Last August, in an effort to get things moving at the farm, the town put out a request for proposals for the property. It got two, one from Friends of Boulder Knoll and another from Deegan.

Deegan proposes to plant sunflowers on 3 to 5 acres on the farm, sell the flowers, and donate the proceeds to the American Cancer Society. He said he still has to figure out how he’ll sell the sunflowers, since the state guidelines prohibit him from selling them at the farm. The Town Council gave him the green light for his project.

The Town Council approved one of the ideas of Friends of Boulder Knoll: to get a team of environmental scientists to inventory wetlands and wildlife on the land. The other ideas have been shelved for now.

What makes the efforts of Friends of Boulder Knoll even more pressing is that farmland that is let go can revert to forest. The farm is showing signs of it, Giddings told the commission.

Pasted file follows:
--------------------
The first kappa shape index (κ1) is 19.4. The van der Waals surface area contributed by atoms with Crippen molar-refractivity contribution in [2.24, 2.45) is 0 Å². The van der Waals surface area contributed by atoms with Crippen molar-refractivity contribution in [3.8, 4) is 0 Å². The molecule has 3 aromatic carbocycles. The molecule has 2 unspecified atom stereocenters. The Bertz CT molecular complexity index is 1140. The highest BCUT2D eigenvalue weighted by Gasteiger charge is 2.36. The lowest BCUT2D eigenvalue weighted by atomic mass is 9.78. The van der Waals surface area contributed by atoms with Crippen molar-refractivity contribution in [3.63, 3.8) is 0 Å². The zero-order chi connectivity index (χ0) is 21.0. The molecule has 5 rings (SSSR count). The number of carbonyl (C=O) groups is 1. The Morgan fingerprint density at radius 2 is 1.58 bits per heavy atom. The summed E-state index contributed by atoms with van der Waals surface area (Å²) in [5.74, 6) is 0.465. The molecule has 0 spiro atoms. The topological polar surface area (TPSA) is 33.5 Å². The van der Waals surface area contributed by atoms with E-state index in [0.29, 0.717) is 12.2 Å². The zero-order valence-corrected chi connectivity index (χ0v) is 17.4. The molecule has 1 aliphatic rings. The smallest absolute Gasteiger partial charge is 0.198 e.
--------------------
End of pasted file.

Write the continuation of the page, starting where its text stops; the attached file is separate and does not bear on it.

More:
Stoner said once it reverts to forest, it’s much more expensive to make it farmland again.

Though disappointed it didn’t get the support it wanted, the group is not giving up.

It has scheduled several educational programs starting March 19, focusing on community-supported agriculture, community farming and wildlife habitat.

Stoner said they will stick to their plan to bring community-supported agriculture to the farm and will work toward an agreement with the town. Once they agree with the town, they’ll look to raise their own funds, Stoner said.

“All we can do is just take it one step at a time,” Stoner said.